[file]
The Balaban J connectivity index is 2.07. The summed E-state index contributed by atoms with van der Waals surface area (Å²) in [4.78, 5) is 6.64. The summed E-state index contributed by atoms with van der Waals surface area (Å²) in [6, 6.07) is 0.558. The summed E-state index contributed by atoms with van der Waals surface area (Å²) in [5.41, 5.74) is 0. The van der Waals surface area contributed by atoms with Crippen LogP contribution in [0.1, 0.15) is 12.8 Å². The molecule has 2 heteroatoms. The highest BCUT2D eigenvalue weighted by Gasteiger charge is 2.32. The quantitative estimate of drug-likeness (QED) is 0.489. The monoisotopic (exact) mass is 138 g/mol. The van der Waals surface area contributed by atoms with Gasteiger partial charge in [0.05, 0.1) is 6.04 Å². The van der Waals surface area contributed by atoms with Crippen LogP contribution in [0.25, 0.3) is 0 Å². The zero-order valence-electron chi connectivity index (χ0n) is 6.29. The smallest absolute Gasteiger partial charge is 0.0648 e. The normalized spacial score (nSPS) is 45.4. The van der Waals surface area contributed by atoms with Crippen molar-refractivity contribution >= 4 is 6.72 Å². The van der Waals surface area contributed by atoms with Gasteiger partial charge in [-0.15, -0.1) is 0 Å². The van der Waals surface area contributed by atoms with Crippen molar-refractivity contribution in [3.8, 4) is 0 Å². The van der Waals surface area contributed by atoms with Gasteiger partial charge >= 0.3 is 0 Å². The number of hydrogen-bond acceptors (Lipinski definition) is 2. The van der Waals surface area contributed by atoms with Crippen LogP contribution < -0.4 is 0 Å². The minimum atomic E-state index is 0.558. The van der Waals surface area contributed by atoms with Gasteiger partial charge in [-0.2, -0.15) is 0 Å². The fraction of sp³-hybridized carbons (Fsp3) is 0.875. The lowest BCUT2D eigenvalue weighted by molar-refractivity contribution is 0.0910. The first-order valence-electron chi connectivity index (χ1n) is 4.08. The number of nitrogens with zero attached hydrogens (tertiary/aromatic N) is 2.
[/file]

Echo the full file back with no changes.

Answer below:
The Balaban J connectivity index is 2.07. The summed E-state index contributed by atoms with van der Waals surface area (Å²) in [4.78, 5) is 6.64. The summed E-state index contributed by atoms with van der Waals surface area (Å²) in [6, 6.07) is 0.558. The summed E-state index contributed by atoms with van der Waals surface area (Å²) in [5.41, 5.74) is 0. The van der Waals surface area contributed by atoms with Crippen LogP contribution in [0.1, 0.15) is 12.8 Å². The molecule has 2 heteroatoms. The highest BCUT2D eigenvalue weighted by Gasteiger charge is 2.32. The quantitative estimate of drug-likeness (QED) is 0.489. The monoisotopic (exact) mass is 138 g/mol. The van der Waals surface area contributed by atoms with Gasteiger partial charge in [0.05, 0.1) is 6.04 Å². The van der Waals surface area contributed by atoms with Crippen LogP contribution in [0.25, 0.3) is 0 Å². The zero-order valence-electron chi connectivity index (χ0n) is 6.29. The smallest absolute Gasteiger partial charge is 0.0648 e. The normalized spacial score (nSPS) is 45.4. The van der Waals surface area contributed by atoms with Crippen molar-refractivity contribution >= 4 is 6.72 Å². The van der Waals surface area contributed by atoms with Gasteiger partial charge in [-0.15, -0.1) is 0 Å². The van der Waals surface area contributed by atoms with Crippen molar-refractivity contribution in [3.8, 4) is 0 Å². The van der Waals surface area contributed by atoms with Gasteiger partial charge >= 0.3 is 0 Å². The number of hydrogen-bond acceptors (Lipinski definition) is 2. The van der Waals surface area contributed by atoms with Crippen LogP contribution < -0.4 is 0 Å². The minimum atomic E-state index is 0.558. The van der Waals surface area contributed by atoms with Gasteiger partial charge in [-0.2, -0.15) is 0 Å². The fraction of sp³-hybridized carbons (Fsp3) is 0.875. The lowest BCUT2D eigenvalue weighted by molar-refractivity contribution is 0.0910. The first-order valence-electron chi connectivity index (χ1n) is 4.08. The number of nitrogens with zero attached hydrogens (tertiary/aromatic N) is 2.